A competition to design a gateway to the city was sponsored by the City of Nagoya in Japan. The site is a "spaghetti" interchange at one of the main highways into the city.
Modern cities have evolved to the point where traditional defensive and control functions of city gates have been rendered irrelevant. The boundaries of cities have become blurred. Yet the notion of a gateway as a symbol remains important, even though now it functions more purely as a landmark and a sign.
The unique shape of this landmark is intended to focus one's attention in the visual cacophony of the urban landscape. The ever-changing appearance of the luminous ellipsoid is designed to be seen by passing motorists as well as by pedestrians who can walk down to its base. The shape is constructed of translucent fabric supported by pressurized gas which glows when charged by electrodes; the color is determined by the mixture of ingredients in the gas "cocktail" at any given moment.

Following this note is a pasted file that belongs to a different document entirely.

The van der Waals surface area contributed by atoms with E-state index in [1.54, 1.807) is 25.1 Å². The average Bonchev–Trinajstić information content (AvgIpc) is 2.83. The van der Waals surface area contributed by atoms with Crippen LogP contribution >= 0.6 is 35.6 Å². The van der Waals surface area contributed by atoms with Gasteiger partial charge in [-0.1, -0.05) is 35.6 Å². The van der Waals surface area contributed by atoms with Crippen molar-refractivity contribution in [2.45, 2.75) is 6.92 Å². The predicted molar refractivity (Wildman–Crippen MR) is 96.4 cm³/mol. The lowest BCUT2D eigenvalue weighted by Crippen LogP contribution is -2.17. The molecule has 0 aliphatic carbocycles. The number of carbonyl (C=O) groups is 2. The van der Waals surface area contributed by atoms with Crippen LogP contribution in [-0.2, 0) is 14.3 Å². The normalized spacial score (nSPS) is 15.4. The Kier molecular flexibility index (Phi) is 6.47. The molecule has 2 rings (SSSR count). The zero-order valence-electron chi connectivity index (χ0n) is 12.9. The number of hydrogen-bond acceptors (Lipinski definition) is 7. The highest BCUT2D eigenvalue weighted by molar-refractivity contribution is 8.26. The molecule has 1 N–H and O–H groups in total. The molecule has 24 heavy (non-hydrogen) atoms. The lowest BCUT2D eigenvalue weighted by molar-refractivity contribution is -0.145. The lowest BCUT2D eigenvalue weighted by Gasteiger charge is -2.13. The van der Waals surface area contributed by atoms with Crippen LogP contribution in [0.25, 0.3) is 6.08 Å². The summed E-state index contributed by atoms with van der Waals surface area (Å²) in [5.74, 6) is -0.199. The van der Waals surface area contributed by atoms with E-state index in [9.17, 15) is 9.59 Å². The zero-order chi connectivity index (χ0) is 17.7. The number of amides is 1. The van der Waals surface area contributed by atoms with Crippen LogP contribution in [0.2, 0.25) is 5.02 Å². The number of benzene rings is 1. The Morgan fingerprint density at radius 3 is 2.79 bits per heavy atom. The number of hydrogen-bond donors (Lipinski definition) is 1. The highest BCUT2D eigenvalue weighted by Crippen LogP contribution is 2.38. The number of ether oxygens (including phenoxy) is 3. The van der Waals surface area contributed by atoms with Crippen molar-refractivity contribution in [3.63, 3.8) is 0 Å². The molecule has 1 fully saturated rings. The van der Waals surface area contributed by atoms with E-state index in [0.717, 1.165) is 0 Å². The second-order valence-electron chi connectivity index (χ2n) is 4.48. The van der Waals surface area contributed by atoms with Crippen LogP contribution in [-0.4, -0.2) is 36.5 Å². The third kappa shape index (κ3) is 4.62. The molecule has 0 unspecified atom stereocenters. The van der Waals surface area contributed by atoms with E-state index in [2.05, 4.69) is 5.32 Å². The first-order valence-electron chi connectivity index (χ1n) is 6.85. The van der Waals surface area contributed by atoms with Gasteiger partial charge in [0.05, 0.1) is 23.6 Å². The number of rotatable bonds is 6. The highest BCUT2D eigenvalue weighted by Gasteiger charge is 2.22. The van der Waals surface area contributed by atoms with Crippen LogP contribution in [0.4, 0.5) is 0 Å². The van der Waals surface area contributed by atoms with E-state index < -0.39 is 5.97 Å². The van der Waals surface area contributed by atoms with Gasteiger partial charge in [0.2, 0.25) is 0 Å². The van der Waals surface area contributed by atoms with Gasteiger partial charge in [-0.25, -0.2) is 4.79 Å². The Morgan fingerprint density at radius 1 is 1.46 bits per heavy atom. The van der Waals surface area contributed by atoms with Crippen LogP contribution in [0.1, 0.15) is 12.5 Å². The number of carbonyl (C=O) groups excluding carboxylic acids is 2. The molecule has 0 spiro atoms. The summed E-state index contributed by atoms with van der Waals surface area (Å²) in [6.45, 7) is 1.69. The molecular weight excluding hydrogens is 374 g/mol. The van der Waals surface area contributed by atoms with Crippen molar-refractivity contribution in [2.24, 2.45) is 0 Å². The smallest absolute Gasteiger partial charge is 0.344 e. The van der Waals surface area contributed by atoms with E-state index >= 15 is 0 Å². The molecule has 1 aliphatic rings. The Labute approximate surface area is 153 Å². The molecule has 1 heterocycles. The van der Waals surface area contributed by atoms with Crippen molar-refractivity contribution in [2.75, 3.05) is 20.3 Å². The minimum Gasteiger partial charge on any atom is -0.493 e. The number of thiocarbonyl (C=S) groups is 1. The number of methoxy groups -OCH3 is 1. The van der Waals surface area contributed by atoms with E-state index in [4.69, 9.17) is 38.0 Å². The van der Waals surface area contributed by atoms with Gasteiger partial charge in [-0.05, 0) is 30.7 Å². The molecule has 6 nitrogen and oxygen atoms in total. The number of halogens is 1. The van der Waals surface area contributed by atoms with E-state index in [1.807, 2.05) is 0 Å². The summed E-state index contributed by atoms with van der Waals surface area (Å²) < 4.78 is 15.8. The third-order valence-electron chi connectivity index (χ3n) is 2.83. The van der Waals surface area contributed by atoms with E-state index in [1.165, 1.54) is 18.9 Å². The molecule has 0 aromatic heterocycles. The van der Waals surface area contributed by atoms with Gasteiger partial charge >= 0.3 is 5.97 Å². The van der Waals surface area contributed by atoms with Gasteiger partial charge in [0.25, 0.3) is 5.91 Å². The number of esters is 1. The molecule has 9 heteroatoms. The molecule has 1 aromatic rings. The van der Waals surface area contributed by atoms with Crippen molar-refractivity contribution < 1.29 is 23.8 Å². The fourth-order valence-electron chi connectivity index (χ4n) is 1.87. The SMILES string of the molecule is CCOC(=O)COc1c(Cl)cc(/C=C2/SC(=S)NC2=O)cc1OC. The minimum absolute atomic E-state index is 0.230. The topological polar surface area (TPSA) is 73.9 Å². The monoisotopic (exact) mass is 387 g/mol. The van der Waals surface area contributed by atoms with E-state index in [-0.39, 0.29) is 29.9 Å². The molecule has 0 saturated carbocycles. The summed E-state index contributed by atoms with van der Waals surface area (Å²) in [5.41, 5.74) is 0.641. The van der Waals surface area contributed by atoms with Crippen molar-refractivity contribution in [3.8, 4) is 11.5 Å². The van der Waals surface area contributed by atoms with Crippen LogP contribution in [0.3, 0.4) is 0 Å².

Fields of sensors are located at strategic points throughout the city, collecting statistical data about various types of urban activity. A processor maps the data and converts it to electronic signals that send a charge to the electrodes that excite the gas mixture inside the ellipsoid. The variable luminosity of the shape captures the pulse of the city; each encounter with it is a different experience. The monumental scale of the 30-meter high ellipsoid embodies the power of the metropolis.